“Coach (Davis) is a good guy, respectful guy. He spoke before the game. I saw him on an interview speaking highly of our program this week.
“At the end of the day, we like good football. We wanted a good football game, and that’s what we got. We just came up on the short end.”
The praise didn’t only come from Deion.
Trinity’s head coach, Andre Hart, said: “We knew they were a vertical (passing) team — and they did that tonight. They showed their ability to throw the ball deep.”
“What a great game and a great way to start the season. Hopefully, we’ll learn from this and get better. But with everything going on with the coronavirus, getting people out here and allowing them to enjoy something for a couple of hours and get their minds off the pandemic … that’s what tonight was about.”
Per orders from Gov. Tate Reeves, attendance was limited. Some of MRA’s top athletes in other sports couldn’t get in. Neither could some of the school’s longest supporters. Two attendees per participant received tickets. And Trinity brought a nice crowd.
The atmosphere before the game was eery. Fans were quiet, as if they weren’t sure how to react to being at a game when some high schools and colleges have already postponed or canceled their 2020 seasons. And that mood prevailed throughout the stadium until Beasley hit Davis on a play MRA supporters will remember for years to come. Fans screamed and social distancing went out the window for a few moments.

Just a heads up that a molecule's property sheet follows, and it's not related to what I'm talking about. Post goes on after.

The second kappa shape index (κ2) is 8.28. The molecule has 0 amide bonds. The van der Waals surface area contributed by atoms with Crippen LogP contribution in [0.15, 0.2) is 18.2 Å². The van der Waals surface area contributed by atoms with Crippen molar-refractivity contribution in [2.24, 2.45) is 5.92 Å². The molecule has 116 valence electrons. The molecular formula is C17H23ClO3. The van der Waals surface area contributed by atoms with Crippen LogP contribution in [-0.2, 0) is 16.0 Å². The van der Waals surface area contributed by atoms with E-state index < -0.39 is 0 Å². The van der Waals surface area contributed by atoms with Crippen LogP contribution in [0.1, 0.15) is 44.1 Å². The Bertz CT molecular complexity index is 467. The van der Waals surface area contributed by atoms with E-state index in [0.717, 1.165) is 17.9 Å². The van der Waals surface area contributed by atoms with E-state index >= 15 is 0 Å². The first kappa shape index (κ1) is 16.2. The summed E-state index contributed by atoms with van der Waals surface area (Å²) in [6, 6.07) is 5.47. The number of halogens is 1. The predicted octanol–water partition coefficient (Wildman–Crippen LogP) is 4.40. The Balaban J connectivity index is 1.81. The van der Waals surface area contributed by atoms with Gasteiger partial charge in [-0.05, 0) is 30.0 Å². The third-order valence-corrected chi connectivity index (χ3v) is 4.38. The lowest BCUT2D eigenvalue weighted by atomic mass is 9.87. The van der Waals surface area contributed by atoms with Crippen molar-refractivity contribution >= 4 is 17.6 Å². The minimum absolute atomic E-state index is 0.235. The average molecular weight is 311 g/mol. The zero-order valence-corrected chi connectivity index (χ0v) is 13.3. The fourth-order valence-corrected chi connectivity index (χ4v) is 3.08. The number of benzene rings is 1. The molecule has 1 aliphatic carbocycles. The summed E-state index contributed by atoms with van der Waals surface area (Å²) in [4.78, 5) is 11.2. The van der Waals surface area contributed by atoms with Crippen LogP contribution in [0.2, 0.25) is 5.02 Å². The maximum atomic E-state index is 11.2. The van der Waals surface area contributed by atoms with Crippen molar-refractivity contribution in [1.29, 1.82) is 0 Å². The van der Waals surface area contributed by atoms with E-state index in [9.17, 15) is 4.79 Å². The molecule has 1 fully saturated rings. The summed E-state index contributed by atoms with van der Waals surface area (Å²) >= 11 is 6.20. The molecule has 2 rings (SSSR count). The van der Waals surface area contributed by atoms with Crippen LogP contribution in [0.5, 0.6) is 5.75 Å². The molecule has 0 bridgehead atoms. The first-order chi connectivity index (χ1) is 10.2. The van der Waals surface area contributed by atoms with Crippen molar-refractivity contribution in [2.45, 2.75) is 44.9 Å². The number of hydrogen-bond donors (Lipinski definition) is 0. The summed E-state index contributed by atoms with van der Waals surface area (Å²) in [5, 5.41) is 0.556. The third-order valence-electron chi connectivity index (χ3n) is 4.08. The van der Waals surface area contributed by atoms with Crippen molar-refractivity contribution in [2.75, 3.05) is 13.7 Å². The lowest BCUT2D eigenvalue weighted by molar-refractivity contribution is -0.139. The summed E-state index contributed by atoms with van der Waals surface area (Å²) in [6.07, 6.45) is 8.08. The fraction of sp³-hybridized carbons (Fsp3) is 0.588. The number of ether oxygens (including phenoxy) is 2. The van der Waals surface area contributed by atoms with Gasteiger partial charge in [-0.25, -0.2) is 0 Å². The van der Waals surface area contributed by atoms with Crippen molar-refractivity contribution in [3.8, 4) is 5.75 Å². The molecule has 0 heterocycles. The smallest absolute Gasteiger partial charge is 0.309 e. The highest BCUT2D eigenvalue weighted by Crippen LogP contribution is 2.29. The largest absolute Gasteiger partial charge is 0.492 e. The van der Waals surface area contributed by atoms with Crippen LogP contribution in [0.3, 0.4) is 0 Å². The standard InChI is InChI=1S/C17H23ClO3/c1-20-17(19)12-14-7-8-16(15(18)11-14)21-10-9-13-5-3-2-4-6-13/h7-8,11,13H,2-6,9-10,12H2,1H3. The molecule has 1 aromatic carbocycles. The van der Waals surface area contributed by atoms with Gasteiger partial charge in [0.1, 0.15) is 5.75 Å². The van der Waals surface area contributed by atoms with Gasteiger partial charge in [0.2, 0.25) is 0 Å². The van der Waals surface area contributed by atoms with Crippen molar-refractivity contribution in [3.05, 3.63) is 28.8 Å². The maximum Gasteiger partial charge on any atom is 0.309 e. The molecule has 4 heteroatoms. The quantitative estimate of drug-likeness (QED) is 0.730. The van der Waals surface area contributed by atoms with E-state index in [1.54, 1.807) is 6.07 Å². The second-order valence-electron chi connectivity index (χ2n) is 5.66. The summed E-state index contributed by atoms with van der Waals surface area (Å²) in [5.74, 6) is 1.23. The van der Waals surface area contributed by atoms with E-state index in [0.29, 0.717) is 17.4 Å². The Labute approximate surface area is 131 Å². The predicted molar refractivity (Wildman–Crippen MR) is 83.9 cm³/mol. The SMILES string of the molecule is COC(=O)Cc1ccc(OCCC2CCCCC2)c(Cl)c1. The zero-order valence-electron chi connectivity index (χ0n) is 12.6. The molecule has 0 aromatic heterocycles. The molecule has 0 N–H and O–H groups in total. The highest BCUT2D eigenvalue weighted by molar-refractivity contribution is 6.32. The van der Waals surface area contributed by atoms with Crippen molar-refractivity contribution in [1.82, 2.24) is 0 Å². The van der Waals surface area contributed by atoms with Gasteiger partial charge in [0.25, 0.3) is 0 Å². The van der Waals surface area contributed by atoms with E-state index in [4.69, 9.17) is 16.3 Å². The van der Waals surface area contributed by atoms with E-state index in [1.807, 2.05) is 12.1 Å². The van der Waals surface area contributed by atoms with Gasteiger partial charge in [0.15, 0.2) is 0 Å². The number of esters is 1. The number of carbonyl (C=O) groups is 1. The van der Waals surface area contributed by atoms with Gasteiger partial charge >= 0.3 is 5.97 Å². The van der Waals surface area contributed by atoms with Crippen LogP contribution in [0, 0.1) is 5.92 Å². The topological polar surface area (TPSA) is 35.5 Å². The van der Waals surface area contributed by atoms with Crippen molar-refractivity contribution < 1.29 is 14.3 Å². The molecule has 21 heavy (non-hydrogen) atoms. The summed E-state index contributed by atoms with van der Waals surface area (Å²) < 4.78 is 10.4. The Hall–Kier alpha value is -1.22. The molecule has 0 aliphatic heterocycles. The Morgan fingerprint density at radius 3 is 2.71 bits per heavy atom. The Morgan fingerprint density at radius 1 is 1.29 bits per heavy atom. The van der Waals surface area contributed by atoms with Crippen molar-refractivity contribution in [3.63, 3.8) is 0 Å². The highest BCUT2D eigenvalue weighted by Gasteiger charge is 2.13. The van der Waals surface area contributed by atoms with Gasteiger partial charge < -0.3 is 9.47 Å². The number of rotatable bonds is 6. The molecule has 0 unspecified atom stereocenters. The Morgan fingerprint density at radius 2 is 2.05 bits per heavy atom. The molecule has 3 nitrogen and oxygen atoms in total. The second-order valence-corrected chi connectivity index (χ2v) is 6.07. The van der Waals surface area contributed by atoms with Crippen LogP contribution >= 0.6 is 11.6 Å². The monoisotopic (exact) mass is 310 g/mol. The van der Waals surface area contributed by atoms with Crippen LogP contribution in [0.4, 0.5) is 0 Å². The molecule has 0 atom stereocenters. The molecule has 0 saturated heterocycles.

And because of Covid-19, the two teams weren’t allowed to shake hands afterward. Instead, they lined up facing one another at the middle of the field, raised their helmets as a show of respect, and then went their separate ways.
Yes, it was weird watching Deion Sanders on MRA’s field before the game and on the sidelines during it.
Consider: He played 14 seasons in the NFL and made eight Pro Bowls. At 6-1, 195 pounds, he was the ultimate shutdown cornerback. He scored touchdowns by reception, interception return, kickoff return and punt return. He won two Super Bowls. He was inducted into the Pro Football Hall of Fame in 2011.
He also played nine Major League Baseball seasons. On a broken foot, he batted 533 with 8 hits, 4 runs scored and 2 doubles for the Atlanta Braves in the 1992 World Series.